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Obama budget cues start of serious negotiations over transportation funding

With the release of his budget proposal yesterday, President Obama at last offered some specifics on his plan to use the repatriation of taxable corporate profits to fund transportation. In doing so, he staked out a starting point for real-world negotiations over a possible six-year transportation bill – the first time such a prospect has seemed remotely realistic in six years.

His gambit joins a burgeoning set of transportation funding proposals in Congress (more about these later in this post), another hopeful sign that lawmakers are taking the issue seriously.

The less good news, of course, is that those negotiations over tax reform and transportation funding – to say nothing of policy – are almost certain to last beyond the May 31 expiration of the current law, MAP-21. That means another extension and lingering uncertainty until this can be wrestled to the ground.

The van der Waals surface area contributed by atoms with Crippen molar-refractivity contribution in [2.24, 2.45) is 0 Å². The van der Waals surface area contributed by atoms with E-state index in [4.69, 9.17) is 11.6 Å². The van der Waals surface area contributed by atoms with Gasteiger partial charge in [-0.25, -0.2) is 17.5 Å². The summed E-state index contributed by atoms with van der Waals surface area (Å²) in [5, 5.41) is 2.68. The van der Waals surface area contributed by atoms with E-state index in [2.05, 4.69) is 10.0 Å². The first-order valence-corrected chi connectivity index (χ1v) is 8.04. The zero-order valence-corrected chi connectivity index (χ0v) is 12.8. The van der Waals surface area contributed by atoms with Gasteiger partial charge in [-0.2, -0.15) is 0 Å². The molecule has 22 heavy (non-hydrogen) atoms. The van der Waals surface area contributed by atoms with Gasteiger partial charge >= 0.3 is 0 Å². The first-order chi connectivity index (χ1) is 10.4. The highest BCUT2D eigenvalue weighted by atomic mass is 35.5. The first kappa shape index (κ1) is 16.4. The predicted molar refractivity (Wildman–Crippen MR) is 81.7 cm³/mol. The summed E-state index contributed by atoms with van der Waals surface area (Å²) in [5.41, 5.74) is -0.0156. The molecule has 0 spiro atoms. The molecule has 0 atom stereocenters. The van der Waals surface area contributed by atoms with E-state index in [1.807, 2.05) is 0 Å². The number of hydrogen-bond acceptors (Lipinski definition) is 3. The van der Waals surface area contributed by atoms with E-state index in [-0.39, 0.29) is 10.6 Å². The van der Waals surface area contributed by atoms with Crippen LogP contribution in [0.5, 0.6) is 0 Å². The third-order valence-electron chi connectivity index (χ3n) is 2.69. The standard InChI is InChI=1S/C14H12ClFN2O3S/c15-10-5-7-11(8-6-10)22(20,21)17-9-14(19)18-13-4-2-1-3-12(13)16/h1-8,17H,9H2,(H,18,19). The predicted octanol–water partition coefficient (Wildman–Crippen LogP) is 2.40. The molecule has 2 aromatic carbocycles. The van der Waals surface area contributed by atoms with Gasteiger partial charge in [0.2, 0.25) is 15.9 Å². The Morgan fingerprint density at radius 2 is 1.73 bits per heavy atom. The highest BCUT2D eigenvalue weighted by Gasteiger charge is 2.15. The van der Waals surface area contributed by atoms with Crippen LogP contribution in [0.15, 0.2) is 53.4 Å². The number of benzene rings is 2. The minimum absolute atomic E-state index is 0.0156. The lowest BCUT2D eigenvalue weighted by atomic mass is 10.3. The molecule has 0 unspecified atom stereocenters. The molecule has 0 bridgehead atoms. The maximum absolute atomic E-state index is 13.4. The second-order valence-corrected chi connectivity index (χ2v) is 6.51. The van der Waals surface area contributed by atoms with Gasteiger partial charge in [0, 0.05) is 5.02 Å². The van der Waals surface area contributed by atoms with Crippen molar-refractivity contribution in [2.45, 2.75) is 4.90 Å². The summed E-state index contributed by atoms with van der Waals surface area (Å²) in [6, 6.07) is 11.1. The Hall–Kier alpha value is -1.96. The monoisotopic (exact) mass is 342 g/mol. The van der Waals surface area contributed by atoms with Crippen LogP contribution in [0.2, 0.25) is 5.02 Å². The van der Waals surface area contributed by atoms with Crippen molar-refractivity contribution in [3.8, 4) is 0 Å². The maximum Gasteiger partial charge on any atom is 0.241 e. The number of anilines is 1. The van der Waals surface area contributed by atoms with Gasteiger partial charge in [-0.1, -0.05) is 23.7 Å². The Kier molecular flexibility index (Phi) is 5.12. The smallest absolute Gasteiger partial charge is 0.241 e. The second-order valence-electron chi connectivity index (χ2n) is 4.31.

With the addition of revenues from taxing American profits parked overseas, the Obama budget looks to invest $94.7 billion in fiscal 2016, nearly double today’s level of just over $50 billion. Invested along the lines of his GROW America Act, this would represent a 25 percent increase for the highway program and more than 70 percent for transit, which today is wildly oversubscribed.

All told, the Obama plan would authorize $478 billion for a six-year program of investment, $176 billion over the levels of MAP-21, and $76 billion more than the four-year version of GROW America released last spring. About $240 billion of that is from expected gas tax revenue. Placing a mandatory 14 percent tax on roughly $2 trillion in earnings held abroad by U.S. multinationals would yield about $238 billion, the Administration estimates.